Would Week 17 Be More Or Less Interesting By Seeding Without Regard To Divisions?

It seems to happen at least once every year: a team who is superior in whatever metric you want to measure–win-loss record, head to head, DVOA, etc.–is sitting on their couches in January while an inferior team is on to the postseason. Perhaps the largest aggravating factor is the requirement that a division champion must not only make the playoffs, but also host a playoff game.  Such a champion gets this privilege even if the division was a complete dumpster fire, as the AFC South has been for the past few seasons.

At the very least, I’ve advocated that division champions should not be entitled to a home playoff game, and seeding should first be determined by win-loss record.  I’ve also toyed with the idea that teams with a losing record should not make the playoffs at all. (Yes, I’m aware that such teams are 2-0 so far–my responses are “any given Sunday” and “small sample size”.)

Pushback against these ideas takes a few forms.  Among the most simplistic are, “Shoulda won your division if you wanna get in”, or “Winning your division is something you should be proud of”. My response to that is, “Shouldn’t playing in a more difficult division give you more credit?” and “Let’s ask teams like the 1999 Jaguars or 2010 Bears how meaningful their pretty division banners really are”. Some will also say that there would be no point in having divisions at all, but I see no reason why you can’t still schedule division rivals twice a year, and also hold claim to division titles, even if every now and then that title doesn’t come with a playoff berth and/or home game.

The more sophisticated argument is that giving division champions playoff privileges helps to create more meaningful games in the playoff race–and in turn, better TV ratings for the infamous Week 17.  Surely, the 6-9 2010 Seahawks or the 6-8-1 Panthers would have nothing to play for if it wasn’t for hopes of a playoff ticket via winning their division, right?  The NFL has doubled down on this notion by making Week 17 games exclusively division matchups since 2010.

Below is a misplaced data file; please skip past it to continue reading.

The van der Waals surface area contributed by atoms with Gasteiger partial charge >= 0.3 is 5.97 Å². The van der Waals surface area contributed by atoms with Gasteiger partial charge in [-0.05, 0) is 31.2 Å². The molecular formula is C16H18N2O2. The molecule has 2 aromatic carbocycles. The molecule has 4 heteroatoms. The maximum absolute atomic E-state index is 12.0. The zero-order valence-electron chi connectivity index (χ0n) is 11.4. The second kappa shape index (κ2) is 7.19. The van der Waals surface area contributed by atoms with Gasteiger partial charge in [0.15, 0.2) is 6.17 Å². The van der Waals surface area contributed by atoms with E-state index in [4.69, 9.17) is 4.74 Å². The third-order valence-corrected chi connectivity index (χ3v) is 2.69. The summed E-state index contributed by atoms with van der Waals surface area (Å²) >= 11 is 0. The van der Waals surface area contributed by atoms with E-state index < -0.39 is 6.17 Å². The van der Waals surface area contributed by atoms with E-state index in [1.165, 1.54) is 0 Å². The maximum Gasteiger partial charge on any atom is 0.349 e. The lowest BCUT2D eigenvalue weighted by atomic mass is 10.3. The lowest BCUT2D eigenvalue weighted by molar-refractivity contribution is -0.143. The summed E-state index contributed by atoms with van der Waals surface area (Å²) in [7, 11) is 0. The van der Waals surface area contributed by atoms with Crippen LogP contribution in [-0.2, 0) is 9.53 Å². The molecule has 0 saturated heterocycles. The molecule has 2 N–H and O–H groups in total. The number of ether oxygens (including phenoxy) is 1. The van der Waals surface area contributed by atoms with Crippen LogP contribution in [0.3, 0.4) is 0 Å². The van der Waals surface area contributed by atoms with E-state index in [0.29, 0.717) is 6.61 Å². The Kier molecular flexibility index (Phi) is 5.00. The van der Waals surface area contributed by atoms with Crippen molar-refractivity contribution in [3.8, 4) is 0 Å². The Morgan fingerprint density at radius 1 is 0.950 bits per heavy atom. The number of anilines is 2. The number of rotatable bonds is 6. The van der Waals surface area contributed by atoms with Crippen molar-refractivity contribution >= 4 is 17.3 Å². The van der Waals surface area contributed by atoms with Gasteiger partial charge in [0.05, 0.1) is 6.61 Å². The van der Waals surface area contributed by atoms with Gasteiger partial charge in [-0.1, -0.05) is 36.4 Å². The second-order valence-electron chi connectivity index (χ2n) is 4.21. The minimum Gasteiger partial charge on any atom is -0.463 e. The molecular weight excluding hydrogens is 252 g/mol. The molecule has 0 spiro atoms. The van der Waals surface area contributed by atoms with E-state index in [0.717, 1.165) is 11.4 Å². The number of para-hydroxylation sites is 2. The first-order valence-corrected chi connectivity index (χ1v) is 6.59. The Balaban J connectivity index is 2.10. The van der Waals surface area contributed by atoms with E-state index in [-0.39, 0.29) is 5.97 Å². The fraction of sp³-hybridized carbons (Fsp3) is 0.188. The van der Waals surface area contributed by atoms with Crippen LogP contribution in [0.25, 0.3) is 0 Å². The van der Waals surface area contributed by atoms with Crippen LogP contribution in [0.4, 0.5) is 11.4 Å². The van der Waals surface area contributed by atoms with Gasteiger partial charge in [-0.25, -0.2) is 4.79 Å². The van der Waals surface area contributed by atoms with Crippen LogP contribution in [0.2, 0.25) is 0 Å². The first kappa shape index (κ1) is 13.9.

This article will scrutinize this final idea.  It will take a look at the playoff picture entering Week 17 since 2002, the year the NFL went to eight divisions and thus creating more of these automatic playoff tickets, and see if there would have been more or fewer games in which teams would have something to play for if divisions were completely ignored for seeding purposes.

2002

  • AFC: No change. A mindblowing 12 teams in the AFC were still alive entering Week 17, and amazingly enough, no one is added or subtracted from that list in any manner
  • NFC: +1 (SF/STL). The 49ers would have not have been locked into the #4 seed, and not only could they have lost a home playoff game, they could have missed the playoffs altogether with the Falcons, Giants, and Saints all able to possibly catch them.  That means they wouldn’t have been able to rest their starters against the Rams.

2003

  • AFC: +1 (NYJ/MIA). The only playoff spot available in real life was for the winner of a bad AFC North between the Ravens and Bengals.  But here, the Dolphins could bypass both of them if they beat the Jets and the Bengals lost to the Browns, as they had the head-to-head tiebreaker over Baltimore.
  • NFC: No change. The Seahawks would have been in contention for a home playoff game over the NFC North champion, but they had to fight for a playoff spot in general anyway against the Packers and Vikings.

2004

  • AFC: +1 (KC/SD). In real life, the Chargers were locked into the #4 seed after losing to the Colts the week before, and thus sat players like Drew Brees and LaDainian Tomlinson.  But here, they’d have no choice but to start them to avoid losing a home playoff game to the Jets, who beat the Chargers in Week 2.  Also, here the Jets would have already clinched a playoff berth, as they wouldn’t risk losing a division tiebreaker to the Bills.  Buffalo, however, is still alive with a win and a Denver loss.
  • NFC: No change. The Seahawks would have no longer clinched a playoff berth, but in real life they still had to fend off the Rams for the division title, so they still have something to play for regardless.

2005

  • AFC: +2 (SD/DEN, TEN/JAX). The Chargers would no longer be eliminated by the Chiefs due to the division tiebreaker, and thus could still beat out the Steelers if they and Kansas City both won and Pittsburgh lost, via the conference tiebreaker. (Does Drew Brees still get his arm blown out by Gerard Warren?)The Jaguars would also no longer be locked into the #5 seed, and would have had a chance to surpass both the Patriots and Bengals to get as high as the #3 seed.  That means a good reason not to sit Byron Leftwich and Fred Taylor.
  • NFC: No change. The Giants would now have to fight for a playoff berth, but they had to fight for the NFC East anyway in real life.

2006